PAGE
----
A major government ministry has hauled back on extremely high rates of staff churn.
The Ministry of Business, Innovation and Employment has cut unplanned turnover of above 40 percent in one of its branches to just a quarter of that.
Four of its 10 units were running at around 20 percent or higher unplanned turnover just 18 months ago, but are now much lower, OIA figures show.
The worst was the troubled Building System Performance (45 percent unplanned turnover at March 2020) within the Building, Resources and Markets unit (27 percent), Strategic, Policy and Programmes (24 percent), and Labour, Science and Enterprise (22 percent).
These units are now at between nine and 15 percent - Building System Performance is down to just 10 percent.
Gross turnover, which includes planned attrition, say, as fixed-term jobs end, remains around 20 percent at four units.
Unplanned attrition is a better measure of if workers are happy.
"We do acknowledge there are some parts of MBIE show a higher turnover than other parts... of the public sector, but we are encouraged that overall ... turnover has been trending down over the last three years," the ministry told RNZ in a statement.
The ministry has not done a regulatory systems assessment for three years, but said it did not need to.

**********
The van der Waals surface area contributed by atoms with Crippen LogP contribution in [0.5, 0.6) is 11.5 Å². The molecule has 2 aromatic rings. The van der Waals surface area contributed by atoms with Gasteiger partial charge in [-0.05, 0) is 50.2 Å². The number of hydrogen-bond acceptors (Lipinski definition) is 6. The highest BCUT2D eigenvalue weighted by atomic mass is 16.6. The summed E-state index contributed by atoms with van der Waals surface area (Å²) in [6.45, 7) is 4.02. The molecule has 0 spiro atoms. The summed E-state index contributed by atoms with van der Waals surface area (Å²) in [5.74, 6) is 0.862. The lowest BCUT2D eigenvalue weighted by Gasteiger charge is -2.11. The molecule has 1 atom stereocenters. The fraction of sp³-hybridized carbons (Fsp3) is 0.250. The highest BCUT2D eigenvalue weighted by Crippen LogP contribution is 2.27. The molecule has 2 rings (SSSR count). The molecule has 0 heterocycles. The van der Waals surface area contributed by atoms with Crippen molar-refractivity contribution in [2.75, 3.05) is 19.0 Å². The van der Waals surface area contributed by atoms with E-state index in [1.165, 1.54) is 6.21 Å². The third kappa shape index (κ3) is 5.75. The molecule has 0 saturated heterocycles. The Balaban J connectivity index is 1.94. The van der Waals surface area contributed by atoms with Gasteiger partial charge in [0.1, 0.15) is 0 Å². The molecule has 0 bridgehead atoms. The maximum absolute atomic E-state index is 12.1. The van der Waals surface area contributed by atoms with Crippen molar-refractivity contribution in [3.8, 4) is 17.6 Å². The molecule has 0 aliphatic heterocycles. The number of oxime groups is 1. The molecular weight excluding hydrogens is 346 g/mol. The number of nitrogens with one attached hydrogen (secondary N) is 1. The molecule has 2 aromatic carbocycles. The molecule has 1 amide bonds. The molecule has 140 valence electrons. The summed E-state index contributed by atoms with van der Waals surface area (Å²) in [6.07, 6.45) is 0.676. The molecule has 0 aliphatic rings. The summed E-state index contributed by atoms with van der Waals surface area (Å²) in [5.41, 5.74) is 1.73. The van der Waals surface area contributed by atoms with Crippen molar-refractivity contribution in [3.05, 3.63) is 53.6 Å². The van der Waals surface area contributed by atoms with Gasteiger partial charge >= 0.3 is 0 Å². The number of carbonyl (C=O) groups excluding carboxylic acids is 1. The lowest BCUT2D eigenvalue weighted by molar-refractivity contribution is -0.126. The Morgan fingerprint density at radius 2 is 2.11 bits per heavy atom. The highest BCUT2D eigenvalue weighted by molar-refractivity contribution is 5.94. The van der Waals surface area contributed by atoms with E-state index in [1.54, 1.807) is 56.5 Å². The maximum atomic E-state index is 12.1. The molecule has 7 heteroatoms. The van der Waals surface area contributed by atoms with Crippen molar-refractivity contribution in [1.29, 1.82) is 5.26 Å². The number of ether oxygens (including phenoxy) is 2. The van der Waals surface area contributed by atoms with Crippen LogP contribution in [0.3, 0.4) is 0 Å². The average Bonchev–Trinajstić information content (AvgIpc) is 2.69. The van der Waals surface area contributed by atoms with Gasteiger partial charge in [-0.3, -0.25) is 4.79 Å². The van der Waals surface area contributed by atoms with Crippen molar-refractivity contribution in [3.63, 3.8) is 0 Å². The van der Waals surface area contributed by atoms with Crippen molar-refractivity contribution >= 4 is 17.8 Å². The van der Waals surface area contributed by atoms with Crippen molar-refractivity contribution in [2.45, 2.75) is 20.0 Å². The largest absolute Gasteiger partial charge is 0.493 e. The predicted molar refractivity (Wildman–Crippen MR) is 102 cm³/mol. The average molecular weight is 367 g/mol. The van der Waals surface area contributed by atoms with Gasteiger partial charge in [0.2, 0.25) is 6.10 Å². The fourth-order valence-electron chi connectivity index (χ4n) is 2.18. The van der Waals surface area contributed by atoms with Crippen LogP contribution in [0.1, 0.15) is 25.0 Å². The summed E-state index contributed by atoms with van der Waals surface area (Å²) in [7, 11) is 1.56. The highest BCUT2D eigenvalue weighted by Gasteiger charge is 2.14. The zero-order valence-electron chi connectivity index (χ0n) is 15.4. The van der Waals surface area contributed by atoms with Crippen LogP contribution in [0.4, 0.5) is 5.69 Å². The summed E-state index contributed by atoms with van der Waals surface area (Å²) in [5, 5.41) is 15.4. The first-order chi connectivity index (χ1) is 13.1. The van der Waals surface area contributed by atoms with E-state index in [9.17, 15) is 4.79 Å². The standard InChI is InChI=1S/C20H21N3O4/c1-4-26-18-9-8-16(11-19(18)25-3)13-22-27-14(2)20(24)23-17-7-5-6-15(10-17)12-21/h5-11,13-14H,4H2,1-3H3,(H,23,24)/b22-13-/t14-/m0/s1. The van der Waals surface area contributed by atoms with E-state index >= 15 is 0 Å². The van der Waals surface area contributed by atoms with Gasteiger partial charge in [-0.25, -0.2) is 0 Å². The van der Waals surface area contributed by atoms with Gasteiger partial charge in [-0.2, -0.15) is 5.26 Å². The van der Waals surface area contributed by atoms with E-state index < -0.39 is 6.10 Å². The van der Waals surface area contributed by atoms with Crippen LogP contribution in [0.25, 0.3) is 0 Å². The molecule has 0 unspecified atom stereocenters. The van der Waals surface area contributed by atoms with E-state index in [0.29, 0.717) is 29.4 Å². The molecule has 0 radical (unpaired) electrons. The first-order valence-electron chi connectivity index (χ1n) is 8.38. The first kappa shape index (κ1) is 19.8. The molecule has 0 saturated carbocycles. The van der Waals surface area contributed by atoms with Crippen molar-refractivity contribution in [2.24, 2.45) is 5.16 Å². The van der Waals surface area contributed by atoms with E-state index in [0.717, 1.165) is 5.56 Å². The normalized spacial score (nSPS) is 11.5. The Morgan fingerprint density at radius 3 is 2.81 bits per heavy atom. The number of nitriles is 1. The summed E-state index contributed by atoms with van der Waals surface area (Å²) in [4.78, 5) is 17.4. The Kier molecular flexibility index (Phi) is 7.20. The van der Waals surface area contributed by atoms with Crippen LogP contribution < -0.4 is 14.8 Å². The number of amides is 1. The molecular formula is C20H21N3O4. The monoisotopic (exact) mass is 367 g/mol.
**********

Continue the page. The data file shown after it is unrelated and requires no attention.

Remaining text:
Its teams kept system resilience and performance "under constant review", it said.
A major overhaul of Building System Performance in 2017 did not stem attrition, which only went up.
Overall, the ministry has pegged unplanned turnover to nine percent, down from 12 percent in June last year.
Its new Managed Isolation and Quarantine unit is running at 12 percent.
The data appears to show 1500 unfilled positions at the 5200-strong ministry.
But it says that includes positions there is no confirmed budget for, and others not being recruited for - though it is not sure just what the correct figure of unfilled positions is.
"MBIE is currently working through a process to reconcile the actual number of vacancies confirmed via our budgeting process and to improve the accuracy of our reporting in this area."